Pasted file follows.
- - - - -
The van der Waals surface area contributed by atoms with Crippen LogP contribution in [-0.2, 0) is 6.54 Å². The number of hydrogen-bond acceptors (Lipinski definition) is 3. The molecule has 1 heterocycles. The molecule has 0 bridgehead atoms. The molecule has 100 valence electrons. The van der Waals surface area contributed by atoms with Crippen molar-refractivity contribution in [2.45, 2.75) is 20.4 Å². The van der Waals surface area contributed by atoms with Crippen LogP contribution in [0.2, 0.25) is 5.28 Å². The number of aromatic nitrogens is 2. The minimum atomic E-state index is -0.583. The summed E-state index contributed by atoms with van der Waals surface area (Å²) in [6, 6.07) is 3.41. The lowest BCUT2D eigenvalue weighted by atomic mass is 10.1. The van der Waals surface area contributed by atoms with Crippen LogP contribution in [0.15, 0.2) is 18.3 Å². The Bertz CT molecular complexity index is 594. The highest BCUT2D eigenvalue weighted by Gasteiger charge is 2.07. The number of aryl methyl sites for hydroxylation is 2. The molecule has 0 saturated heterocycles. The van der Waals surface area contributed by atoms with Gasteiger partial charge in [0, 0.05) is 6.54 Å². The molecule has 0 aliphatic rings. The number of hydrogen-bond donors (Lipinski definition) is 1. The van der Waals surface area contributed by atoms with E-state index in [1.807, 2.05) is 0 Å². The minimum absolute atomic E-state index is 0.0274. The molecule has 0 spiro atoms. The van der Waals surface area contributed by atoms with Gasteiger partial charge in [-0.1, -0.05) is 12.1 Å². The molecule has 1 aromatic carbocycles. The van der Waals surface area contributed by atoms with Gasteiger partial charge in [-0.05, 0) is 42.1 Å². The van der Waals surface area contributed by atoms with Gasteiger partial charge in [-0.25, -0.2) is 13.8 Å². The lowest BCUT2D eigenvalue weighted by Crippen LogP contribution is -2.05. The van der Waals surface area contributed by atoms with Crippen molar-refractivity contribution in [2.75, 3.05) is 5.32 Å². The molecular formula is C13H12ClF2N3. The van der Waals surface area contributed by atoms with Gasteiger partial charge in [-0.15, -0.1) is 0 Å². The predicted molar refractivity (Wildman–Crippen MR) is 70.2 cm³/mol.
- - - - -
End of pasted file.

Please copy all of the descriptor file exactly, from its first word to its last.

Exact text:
The van der Waals surface area contributed by atoms with Crippen LogP contribution in [-0.2, 0) is 6.54 Å². The number of hydrogen-bond acceptors (Lipinski definition) is 3. The molecule has 1 heterocycles. The molecule has 0 bridgehead atoms. The molecule has 100 valence electrons. The van der Waals surface area contributed by atoms with Crippen molar-refractivity contribution in [2.45, 2.75) is 20.4 Å². The van der Waals surface area contributed by atoms with Crippen LogP contribution in [0.2, 0.25) is 5.28 Å². The number of aromatic nitrogens is 2. The minimum atomic E-state index is -0.583. The summed E-state index contributed by atoms with van der Waals surface area (Å²) in [6, 6.07) is 3.41. The lowest BCUT2D eigenvalue weighted by atomic mass is 10.1. The van der Waals surface area contributed by atoms with Crippen LogP contribution in [0.15, 0.2) is 18.3 Å². The Bertz CT molecular complexity index is 594. The highest BCUT2D eigenvalue weighted by Gasteiger charge is 2.07. The number of aryl methyl sites for hydroxylation is 2. The molecule has 0 saturated heterocycles. The van der Waals surface area contributed by atoms with Gasteiger partial charge in [0, 0.05) is 6.54 Å². The molecule has 0 aliphatic rings. The number of hydrogen-bond donors (Lipinski definition) is 1. The van der Waals surface area contributed by atoms with E-state index in [1.807, 2.05) is 0 Å². The minimum absolute atomic E-state index is 0.0274. The molecule has 0 spiro atoms. The van der Waals surface area contributed by atoms with Gasteiger partial charge in [-0.1, -0.05) is 12.1 Å². The molecule has 1 aromatic carbocycles. The van der Waals surface area contributed by atoms with Gasteiger partial charge in [-0.05, 0) is 42.1 Å². The van der Waals surface area contributed by atoms with Gasteiger partial charge in [-0.25, -0.2) is 13.8 Å². The lowest BCUT2D eigenvalue weighted by Crippen LogP contribution is -2.05. The van der Waals surface area contributed by atoms with Crippen molar-refractivity contribution in [2.75, 3.05) is 5.32 Å². The molecular formula is C13H12ClF2N3. The van der Waals surface area contributed by atoms with Gasteiger partial charge in [-0.15, -0.1) is 0 Å². The predicted molar refractivity (Wildman–Crippen MR) is 70.2 cm³/mol.